FM nixes French plan on Syria election show
PARIS / ANKARA
Foreign Minister Ahmet Davutoğlu. AA photoTurkish-French ties experienced a new round of friction April 19 after Turkish Foreign Minister Ahmet Davutoğlu refused to participate in a press conference with the foreign ministers of the Friends of the Syrian People group on the grounds that the event was a “pre-election show.”
“I did not want to be a part of this show at a moment when people [in Syria] are suffering,” Davutoğlu told his colleagues during the Paris meeting of 14 core members of the group April 19, the Daily News has learned. According to Turkish officials, French President Nicholas Sarkozy wanted to use this meeting on Syria as an opportunity to show Paris’ influence under his rule on world politics by flaunting this before his rival, Socialist leader François Hollande. “They rushed to hold this meeting, and they were very disorganized,” an official said.
The Friends of the Syrian People has held two summits, in Tunis and in Istanbul, and the press statements after each have been conducted by only the foreign ministers of the host country. Davutoğlu asked both the Qatari and Saudi foreign ministers to remind French Foreign Minister Alain Juppé, who was chairing the meeting, about earlier implementations, but this message was ignored.
Apart from concerns that Paris would use the conference for domestic political purposes, there are two other reasons behind Davutoğlu’s subtle message to France. The first one is not to give the impression that the 14 countries represented in Paris are following a different track from the rest of the 83-member Syria group or discriminating against others. Some foreign ministers from NATO countries have already questioned why they were not invited to the Paris meeting in their personal talks with Davutoğlu.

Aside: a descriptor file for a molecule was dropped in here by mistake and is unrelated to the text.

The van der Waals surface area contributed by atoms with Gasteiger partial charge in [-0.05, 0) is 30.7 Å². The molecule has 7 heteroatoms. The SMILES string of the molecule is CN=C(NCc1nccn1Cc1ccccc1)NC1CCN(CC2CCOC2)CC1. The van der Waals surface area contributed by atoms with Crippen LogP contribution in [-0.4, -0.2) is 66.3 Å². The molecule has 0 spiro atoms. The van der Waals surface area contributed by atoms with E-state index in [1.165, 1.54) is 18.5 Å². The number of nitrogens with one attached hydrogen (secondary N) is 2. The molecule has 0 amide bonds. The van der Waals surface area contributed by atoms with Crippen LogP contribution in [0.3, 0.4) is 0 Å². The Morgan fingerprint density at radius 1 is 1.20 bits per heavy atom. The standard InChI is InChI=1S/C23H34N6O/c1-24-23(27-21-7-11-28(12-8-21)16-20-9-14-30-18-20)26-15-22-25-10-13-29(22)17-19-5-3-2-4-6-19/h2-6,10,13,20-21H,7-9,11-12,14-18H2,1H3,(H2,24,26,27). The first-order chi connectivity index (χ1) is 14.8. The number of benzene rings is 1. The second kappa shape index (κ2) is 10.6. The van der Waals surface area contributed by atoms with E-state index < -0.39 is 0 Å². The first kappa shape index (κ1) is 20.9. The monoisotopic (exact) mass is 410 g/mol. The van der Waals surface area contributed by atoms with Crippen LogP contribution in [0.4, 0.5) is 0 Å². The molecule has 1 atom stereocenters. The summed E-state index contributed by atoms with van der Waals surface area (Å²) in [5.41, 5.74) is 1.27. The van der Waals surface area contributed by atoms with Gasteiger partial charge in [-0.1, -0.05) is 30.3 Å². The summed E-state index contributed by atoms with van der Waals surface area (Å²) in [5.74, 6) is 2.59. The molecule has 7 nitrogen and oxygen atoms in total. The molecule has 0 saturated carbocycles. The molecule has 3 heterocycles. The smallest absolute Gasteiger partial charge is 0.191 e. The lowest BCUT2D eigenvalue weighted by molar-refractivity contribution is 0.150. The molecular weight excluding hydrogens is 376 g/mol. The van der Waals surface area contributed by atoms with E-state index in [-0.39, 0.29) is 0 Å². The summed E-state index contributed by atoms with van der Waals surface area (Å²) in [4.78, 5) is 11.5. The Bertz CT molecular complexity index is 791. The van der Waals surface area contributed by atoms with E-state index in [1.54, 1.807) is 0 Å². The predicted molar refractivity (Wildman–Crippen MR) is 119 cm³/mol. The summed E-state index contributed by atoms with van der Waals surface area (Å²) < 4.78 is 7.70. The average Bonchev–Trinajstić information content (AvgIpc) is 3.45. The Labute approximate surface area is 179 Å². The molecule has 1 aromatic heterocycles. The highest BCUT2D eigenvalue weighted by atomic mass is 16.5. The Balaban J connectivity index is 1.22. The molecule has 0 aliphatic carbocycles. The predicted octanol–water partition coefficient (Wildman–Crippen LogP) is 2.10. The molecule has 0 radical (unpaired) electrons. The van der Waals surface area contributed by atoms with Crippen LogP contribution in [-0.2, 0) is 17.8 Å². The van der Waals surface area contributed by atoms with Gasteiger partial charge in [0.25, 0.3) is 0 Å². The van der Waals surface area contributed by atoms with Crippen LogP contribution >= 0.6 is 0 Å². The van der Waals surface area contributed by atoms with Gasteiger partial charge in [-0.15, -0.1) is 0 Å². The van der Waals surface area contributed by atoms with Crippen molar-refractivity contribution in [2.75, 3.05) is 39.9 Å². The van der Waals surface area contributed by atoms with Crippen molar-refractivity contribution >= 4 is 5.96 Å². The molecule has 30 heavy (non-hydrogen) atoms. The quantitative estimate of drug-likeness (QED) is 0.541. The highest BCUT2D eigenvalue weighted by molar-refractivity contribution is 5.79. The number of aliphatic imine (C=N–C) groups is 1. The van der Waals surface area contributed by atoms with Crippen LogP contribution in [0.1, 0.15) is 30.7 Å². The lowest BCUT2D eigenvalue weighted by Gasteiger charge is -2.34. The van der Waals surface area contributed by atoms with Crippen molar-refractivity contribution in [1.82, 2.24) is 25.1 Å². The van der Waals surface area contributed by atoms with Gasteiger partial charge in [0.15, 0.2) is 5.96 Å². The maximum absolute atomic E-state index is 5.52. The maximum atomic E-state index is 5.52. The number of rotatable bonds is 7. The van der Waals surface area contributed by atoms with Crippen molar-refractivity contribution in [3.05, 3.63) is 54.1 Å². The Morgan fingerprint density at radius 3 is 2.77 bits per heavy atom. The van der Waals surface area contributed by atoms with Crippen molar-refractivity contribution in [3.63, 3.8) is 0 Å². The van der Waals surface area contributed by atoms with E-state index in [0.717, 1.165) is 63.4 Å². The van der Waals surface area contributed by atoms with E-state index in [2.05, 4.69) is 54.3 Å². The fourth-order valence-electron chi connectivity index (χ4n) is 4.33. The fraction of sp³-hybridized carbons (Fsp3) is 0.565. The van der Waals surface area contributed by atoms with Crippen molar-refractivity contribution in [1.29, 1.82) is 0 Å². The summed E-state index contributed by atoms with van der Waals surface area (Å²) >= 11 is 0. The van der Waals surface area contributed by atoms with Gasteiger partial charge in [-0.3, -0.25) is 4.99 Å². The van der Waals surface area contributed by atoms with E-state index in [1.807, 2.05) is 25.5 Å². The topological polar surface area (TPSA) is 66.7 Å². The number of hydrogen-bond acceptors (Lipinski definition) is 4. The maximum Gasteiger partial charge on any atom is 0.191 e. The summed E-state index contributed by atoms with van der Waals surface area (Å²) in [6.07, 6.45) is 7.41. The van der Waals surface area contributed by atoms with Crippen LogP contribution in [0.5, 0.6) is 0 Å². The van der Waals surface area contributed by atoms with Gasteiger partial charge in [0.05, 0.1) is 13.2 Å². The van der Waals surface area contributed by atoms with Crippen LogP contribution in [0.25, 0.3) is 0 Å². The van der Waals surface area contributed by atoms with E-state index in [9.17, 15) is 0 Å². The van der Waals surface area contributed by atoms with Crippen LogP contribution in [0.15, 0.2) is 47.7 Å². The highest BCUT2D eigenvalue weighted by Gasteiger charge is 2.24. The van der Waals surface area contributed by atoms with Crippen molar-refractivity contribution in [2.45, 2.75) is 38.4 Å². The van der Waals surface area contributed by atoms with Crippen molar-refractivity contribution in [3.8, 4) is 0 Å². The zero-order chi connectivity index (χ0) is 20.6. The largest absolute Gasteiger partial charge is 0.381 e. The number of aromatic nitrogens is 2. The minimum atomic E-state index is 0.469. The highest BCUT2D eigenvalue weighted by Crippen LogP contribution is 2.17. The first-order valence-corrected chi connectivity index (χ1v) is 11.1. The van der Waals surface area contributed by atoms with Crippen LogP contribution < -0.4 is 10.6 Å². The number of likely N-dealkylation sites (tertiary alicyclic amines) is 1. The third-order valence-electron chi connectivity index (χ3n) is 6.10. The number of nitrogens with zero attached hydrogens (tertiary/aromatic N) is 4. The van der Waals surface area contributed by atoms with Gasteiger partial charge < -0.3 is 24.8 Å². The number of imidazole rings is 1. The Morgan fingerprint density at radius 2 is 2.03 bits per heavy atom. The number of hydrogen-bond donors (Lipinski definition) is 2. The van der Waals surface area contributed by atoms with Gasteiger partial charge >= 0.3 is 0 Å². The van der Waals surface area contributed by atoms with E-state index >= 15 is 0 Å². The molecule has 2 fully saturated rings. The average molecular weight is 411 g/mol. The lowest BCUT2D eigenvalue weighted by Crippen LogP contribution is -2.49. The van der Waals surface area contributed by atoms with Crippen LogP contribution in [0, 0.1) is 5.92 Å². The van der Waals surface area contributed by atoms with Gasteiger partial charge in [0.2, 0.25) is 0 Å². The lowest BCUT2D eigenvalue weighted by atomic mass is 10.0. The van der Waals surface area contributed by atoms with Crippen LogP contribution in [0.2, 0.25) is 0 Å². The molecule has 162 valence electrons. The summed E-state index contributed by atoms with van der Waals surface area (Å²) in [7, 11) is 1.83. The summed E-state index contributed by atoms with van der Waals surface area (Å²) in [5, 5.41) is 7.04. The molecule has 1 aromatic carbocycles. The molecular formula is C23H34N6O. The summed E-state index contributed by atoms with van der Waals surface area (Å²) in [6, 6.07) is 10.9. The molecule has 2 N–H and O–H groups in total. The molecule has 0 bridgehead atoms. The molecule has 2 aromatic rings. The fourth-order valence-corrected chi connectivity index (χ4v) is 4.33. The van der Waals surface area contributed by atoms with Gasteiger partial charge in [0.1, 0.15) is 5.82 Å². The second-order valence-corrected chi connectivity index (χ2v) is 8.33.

“Thus, turning this meeting into a big show would annoy others,” Davutoğlu said. Another reason is the fact that Turkey has not forgotten the current French government’s efforts to pass a law criminalizing the denial of the incidents of 1915 as genocide. “This was the first time I have visited France since that incident. I, as a civilized person, used my right not to participate in the press conference. But I later joined the group at the dinner,” Davutoğlu said. The minister advised Juppé not to take his move personally.
Annan plan a beginning
During the meeting, the ministers of 14 countries made an overall assessment of where they stand on Syria, especially since the beginning of a cease-fire and the U.N. Security Council’s resolution allowing U.N. observers to monitor the implementation of the Annan plan. “Following the developments is very important. The Syrian administration would think that it had gained control in leading the situation if it feels a decline in the world’s attention,” Davutoğlu said. In his briefing to both the NATO ministers and Friends of the Syrian People, Davutoğlu repeated his interpretation that the Annan plan was not an end but a beginning to changing the course of events in Syria. “What will be the end in Syria? The end will come when the Syrian people’s will for the future of the country prevails. ... And the Annan plan should work to create this ground.”
300 observers needed
In order for the cease-fire to be sustainable, Davutoğlu said, an effective monitoring structure with a sufficient number of observers is needed. “They [the U.N. officials] first talked about deploying 30 observers. I at once listed 30 residential areas in which security forces are still committing violence. ‘What about the rest of the country?’ I asked them. There should be at least 300 [observers] in order for the observation to be effective and inclusive.